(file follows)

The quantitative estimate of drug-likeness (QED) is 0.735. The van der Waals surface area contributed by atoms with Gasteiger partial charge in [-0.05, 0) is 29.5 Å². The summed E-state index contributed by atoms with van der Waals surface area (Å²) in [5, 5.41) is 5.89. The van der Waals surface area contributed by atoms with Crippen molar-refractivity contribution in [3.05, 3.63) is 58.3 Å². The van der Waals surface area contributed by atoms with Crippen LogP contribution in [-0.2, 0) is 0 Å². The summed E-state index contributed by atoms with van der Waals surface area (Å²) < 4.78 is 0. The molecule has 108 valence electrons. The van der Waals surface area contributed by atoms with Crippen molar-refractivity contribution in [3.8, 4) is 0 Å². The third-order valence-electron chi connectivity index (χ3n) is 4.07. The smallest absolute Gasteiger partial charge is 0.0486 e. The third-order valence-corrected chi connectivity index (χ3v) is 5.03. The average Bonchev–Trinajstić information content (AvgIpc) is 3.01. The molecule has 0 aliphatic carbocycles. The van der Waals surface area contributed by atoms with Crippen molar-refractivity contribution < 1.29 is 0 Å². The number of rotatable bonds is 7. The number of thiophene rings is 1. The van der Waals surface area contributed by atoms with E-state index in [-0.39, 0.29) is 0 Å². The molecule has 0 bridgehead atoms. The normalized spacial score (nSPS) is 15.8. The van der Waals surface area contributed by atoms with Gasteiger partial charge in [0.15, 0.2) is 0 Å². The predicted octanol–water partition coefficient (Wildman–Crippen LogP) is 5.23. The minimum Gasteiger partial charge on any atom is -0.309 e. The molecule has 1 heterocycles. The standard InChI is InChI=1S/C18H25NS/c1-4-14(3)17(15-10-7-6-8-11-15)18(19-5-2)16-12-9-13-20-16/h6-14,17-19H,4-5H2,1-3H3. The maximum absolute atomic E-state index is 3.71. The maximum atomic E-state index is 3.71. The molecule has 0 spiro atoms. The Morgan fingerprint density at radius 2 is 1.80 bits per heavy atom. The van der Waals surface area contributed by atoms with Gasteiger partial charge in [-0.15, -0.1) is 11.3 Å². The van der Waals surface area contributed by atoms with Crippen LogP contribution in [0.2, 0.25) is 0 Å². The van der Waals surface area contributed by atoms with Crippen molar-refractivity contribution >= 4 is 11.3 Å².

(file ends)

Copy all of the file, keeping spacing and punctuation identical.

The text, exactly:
The quantitative estimate of drug-likeness (QED) is 0.735. The van der Waals surface area contributed by atoms with Gasteiger partial charge in [-0.05, 0) is 29.5 Å². The summed E-state index contributed by atoms with van der Waals surface area (Å²) in [5, 5.41) is 5.89. The van der Waals surface area contributed by atoms with Crippen molar-refractivity contribution in [3.05, 3.63) is 58.3 Å². The van der Waals surface area contributed by atoms with Crippen LogP contribution in [-0.2, 0) is 0 Å². The summed E-state index contributed by atoms with van der Waals surface area (Å²) < 4.78 is 0. The molecule has 108 valence electrons. The van der Waals surface area contributed by atoms with Crippen molar-refractivity contribution in [3.8, 4) is 0 Å². The third-order valence-electron chi connectivity index (χ3n) is 4.07. The smallest absolute Gasteiger partial charge is 0.0486 e. The third-order valence-corrected chi connectivity index (χ3v) is 5.03. The average Bonchev–Trinajstić information content (AvgIpc) is 3.01. The molecule has 0 aliphatic carbocycles. The van der Waals surface area contributed by atoms with Crippen molar-refractivity contribution < 1.29 is 0 Å². The number of rotatable bonds is 7. The number of thiophene rings is 1. The van der Waals surface area contributed by atoms with E-state index in [-0.39, 0.29) is 0 Å². The molecule has 0 bridgehead atoms. The normalized spacial score (nSPS) is 15.8. The van der Waals surface area contributed by atoms with Gasteiger partial charge in [0.15, 0.2) is 0 Å². The predicted octanol–water partition coefficient (Wildman–Crippen LogP) is 5.23. The minimum Gasteiger partial charge on any atom is -0.309 e. The molecule has 1 heterocycles. The standard InChI is InChI=1S/C18H25NS/c1-4-14(3)17(15-10-7-6-8-11-15)18(19-5-2)16-12-9-13-20-16/h6-14,17-19H,4-5H2,1-3H3. The maximum absolute atomic E-state index is 3.71. The maximum atomic E-state index is 3.71. The molecule has 0 spiro atoms. The Morgan fingerprint density at radius 2 is 1.80 bits per heavy atom. The van der Waals surface area contributed by atoms with Gasteiger partial charge in [-0.15, -0.1) is 11.3 Å². The van der Waals surface area contributed by atoms with Crippen LogP contribution in [0.2, 0.25) is 0 Å². The van der Waals surface area contributed by atoms with Crippen molar-refractivity contribution >= 4 is 11.3 Å².